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The Weekly Standard profiles Brownback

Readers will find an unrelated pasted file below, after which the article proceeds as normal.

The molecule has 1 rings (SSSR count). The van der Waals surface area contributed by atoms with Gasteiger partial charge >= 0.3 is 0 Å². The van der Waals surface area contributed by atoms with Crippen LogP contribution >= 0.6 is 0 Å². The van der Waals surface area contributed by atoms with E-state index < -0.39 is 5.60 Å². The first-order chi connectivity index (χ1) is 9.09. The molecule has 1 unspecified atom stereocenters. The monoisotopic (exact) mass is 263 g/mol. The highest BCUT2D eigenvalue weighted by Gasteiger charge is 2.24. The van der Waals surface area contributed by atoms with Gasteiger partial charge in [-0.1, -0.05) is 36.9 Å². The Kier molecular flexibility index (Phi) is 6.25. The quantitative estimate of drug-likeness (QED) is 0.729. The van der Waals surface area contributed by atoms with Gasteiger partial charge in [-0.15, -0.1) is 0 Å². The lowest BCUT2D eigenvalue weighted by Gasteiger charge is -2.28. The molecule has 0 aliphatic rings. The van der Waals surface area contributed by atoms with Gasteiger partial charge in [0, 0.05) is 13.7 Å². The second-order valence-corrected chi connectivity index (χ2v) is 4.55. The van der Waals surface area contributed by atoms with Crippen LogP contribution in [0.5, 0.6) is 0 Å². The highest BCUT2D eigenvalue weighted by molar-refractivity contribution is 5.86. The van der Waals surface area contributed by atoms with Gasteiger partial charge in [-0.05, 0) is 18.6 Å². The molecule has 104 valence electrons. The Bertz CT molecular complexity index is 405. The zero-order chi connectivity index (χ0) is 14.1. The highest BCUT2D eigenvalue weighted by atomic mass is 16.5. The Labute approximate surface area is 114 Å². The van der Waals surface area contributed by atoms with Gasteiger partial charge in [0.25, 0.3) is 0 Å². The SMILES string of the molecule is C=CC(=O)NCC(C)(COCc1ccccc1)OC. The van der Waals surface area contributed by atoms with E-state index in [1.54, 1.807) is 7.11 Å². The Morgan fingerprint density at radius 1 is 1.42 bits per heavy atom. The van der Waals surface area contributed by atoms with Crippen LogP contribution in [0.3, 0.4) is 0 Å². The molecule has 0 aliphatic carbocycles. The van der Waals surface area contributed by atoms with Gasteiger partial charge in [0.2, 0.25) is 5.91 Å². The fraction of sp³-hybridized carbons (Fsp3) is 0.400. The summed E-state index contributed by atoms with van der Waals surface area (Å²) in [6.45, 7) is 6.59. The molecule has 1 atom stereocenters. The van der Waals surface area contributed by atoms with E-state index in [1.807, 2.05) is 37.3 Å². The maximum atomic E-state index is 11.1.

Now we have the latest entry in the series of profiles about Sen Sam Brownback this one appearing in The Weekly Standard, a conservative journal.[The article hits many of the same details as the Rolling Stone and Washington Post profiles before it:][1] Telling how he came to Congress in 1994 expecting to remake government within six months, only to be disillusioned; how cancer in 1995 changed his outlook; how he attends two church services every Sunday -- a Catholic one on his own, and an evangelical service with his family.Some highlights from the article, which calls Brownback "Mr. Compassionate Conservative:"¢ "Earlier this year, Brownback gave a lecture at Kansas State, his alma mater. He chose as his topic 'American exceptionalism' -- the idea, as he explained it, that our country is a "special place" and that it has a 'special destiny for mankind.' Brownback said that the source of American exceptionalism lies in 'our fundamental goodness,' and that while we have had our problems and 'often get things wrong,' we eventually find our way, because 'some movement based on goodness and fixing what's wrong' starts up and doesn't stop until the problem is fixed. Like the abolitionist movement, which settled in Kansas 'with a heart to end slavery.' And the civil rights movement, which sought to end segregation."¢ "Brownback may be one of the few Republican politicians who believe that compassionate conservatism is still the ticket to the White House. National security issues are likely to remain dominant through 2008. And many conservatives are wary of compassionate conservatism, seeing it as a stimulus to government expansion and a seductive path to misguided policy. Brownback's 'compassionate' position on immigration--he voted for the Senate bill, which would create a guest worker program and create a path to citizenship for illegal immigrants--has drawn fire from Republican colleagues in both the House and the Senate, and from publications like Human Events."¢ "Brownback probably keeps track of issues of concern to social conservatives more keenly than any other senator. He runs the weekly meetings of the Values Action Team, attended by representatives of 30 to 40 organizations, including the Family Research Council, Concerned Women for America, Eagle Forum, Christian Coalition, National Right to Life, Prison Fellowship, and the American Center for Law and Justice. Brownback meets with no other group so regularly, nor is it possible to find many causes advanced by social conservatives that he hasn't supported. Brownback's deep interest in the social issues agenda was evident when I asked him what his big idea will be if he runs for president: 'Mine is going to be to rebuild the culture and the family.'"¢ "Brownback's own take on what's ahead? 'In 1980, the message and the moment and the person came together in Reagan,' he told me over breakfast at K.C.'s Diner, across the street from the Ellsworth prison. 'That's what's required for a presidential run. Maybe I get into it to develop this philosophy, to lay it out, like Reagan did [in 1976]. I'd say, 'I think this is the way we ought to go.' And if people aren't ready for it yet--well, that could be the case. Then four years later, they might say, 'That's exactly what we need to do.'' Brownback sounds like a man about to run, and prepared to run again."Other links today:Dennis Moore[(KC Star) Moore to host energy summit:][2] A forum on energy independence will be held Aug. 15 at the University of Kansas Edwards Campus, 12600 Quivira Road. The "energy summit," sponsored by U.S. Rep. Dennis Moore, a Kansas Democrat, will feature a panel of seven energy experts. The two-hour event will begin at 1 p.m. in the Regnier Hall auditorium.Todd Tiahrt[(Wichita Eagle) Election office deems 80% of provisional ballots valid:][3] t's still unclear who will challenge Republican Todd Tiahrt for the 4th Congressional District seat in November. Only 38 votes separated the top two challengers after primary day. Garth McGinn picked up a few extra votes Monday in Sedgwick County over the second-place Ron Voth. After Sedgwick County's provisional votes were counted, McGinn's total was 4,360 votes. Voth had 4,311, Marty Mork had 3,827 and Patrick Quaney had 3,289. However, the other 10 counties in the district had not yet reported the results of their provisional ballots to the secretary of state's office by Monday evening.How to contact As always, you can find information to contact members of the Kansas congressional delegation [here.][4] [1]: http://www.weeklystandard.com/Content/Public/Articles/000/000/012/511umjoo.asp [2]: http://www.kansascity.com/mld/kansascity/news/local/15220988.htm [3]: http://www.kansas.com/mld/kansas/news/15221193.htm [4]: http://ljworld.com/extra/where_to_write.html#fed


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